In many occupations, solving problems and finding ways to be more productive are top priorities. This is especially true for web designers and frontend developers who perform and repeat many micro-tasks. The fact we work with open web technologies that are often used to build free and open source software means we have a plethora of tools at our disposal.
In my ongoing research into web tools, I come across dozens of new options every week – scripts, plugins,WordPress themes, browser extensions, native apps, web services, libraries, frameworks,web templates, graphic packs and so much more.
After wading through the mountains of possibilities, I’ve put together a categorised list of 50 amazing web tools that can benefit web designers or frontend developers. And the best part? These web tools are all absolutely free!
Divided into categories, here you’ll find a selection of top web tools in the following areas:
HTML, CSS & Sass Tools
You’re not still writing CSS vendor prefixes by hand, are you? Keep your development files clean and let Autoprefixer (now a PostCSS plugin) do the hard work for you as part of your build process.
While Bootstrap and Foundation are the clear winners in terms of popularity in the framework space, UIkit is worth checking out. Its core features and interface components are right up there with the big kids on the block.
Mozilla’s UI library, based on the new Web Components standard. It includes a calendar, a form that can be hooked into an IndexedDB component, a tabbar and lots more.
You’re probably familiar with basic HTML and CSS validation. This tool is specifically for accessibility testing, and you can use it directly through the site or as a bookmarklet. It will test your HTML against WCAG 2.0 Level A, AA, AAA, and Section 508 compliance.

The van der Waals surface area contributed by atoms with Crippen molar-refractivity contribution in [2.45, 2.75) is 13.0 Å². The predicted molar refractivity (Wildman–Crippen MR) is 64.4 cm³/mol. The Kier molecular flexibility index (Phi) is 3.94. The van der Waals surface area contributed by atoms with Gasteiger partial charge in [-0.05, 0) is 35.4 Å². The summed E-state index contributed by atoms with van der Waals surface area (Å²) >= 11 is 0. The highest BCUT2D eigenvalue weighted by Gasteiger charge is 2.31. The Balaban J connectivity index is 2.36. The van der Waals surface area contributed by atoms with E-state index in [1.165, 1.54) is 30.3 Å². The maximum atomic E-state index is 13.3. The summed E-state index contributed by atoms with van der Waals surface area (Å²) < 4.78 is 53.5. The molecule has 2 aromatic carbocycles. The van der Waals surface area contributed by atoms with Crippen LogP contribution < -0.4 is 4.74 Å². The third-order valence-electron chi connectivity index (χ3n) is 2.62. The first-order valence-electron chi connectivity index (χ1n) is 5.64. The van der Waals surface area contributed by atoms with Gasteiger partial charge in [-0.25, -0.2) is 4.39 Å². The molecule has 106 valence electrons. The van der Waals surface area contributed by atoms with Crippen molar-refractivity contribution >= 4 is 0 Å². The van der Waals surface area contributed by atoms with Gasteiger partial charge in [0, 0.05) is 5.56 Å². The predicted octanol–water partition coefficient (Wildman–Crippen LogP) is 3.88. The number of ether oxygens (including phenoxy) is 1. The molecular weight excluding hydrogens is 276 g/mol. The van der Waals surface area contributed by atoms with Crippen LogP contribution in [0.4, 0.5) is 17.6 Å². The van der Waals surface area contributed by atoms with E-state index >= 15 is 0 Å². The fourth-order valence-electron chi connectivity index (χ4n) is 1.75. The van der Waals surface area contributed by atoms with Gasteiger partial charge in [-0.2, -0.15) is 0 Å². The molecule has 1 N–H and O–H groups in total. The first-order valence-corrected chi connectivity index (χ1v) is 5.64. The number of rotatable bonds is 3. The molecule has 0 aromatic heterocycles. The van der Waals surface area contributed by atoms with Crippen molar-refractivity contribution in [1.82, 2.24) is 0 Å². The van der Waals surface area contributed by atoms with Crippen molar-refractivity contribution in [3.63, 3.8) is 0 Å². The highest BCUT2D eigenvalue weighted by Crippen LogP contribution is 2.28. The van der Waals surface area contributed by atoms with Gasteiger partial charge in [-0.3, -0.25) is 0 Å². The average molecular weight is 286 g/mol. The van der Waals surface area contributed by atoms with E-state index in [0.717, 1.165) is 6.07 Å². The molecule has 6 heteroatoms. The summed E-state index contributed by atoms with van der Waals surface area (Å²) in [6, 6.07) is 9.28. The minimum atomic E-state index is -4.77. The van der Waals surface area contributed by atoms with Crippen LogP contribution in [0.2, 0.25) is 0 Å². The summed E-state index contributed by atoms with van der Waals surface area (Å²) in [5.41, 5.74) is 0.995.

Linting has slowly overtaken validation in importance. This tool has multiple options and lets you cycle through the warnings and errors in your code.
A Chrome extension that lets you flag elements in the DOM using a domflags attribute. When the DevTools are opened, the first flagged element will be auto-inspected, and keyboard shortcuts can be used to navigate through the flags. This tool is handy for tackling a messy DOM that’s hard to navigate.
A Sass-based layout toolkit that’s gained steam over the past year or so. It has a strong community and offers lots of customisable features to suit the needs of just about any project.
Did you get the memo? Inline CSS is a requirement for good performance. Addy Osmani’s Critical is available as a Grunt plugin, and along with Filament Group’s loadCSS script it is a great option for extracting and loading your above-the-fold styles.
Shoelace is an easy-to-use Bootstrap 3 visual grid builder. Amongst its features are responsive media query views and a fully functional preview.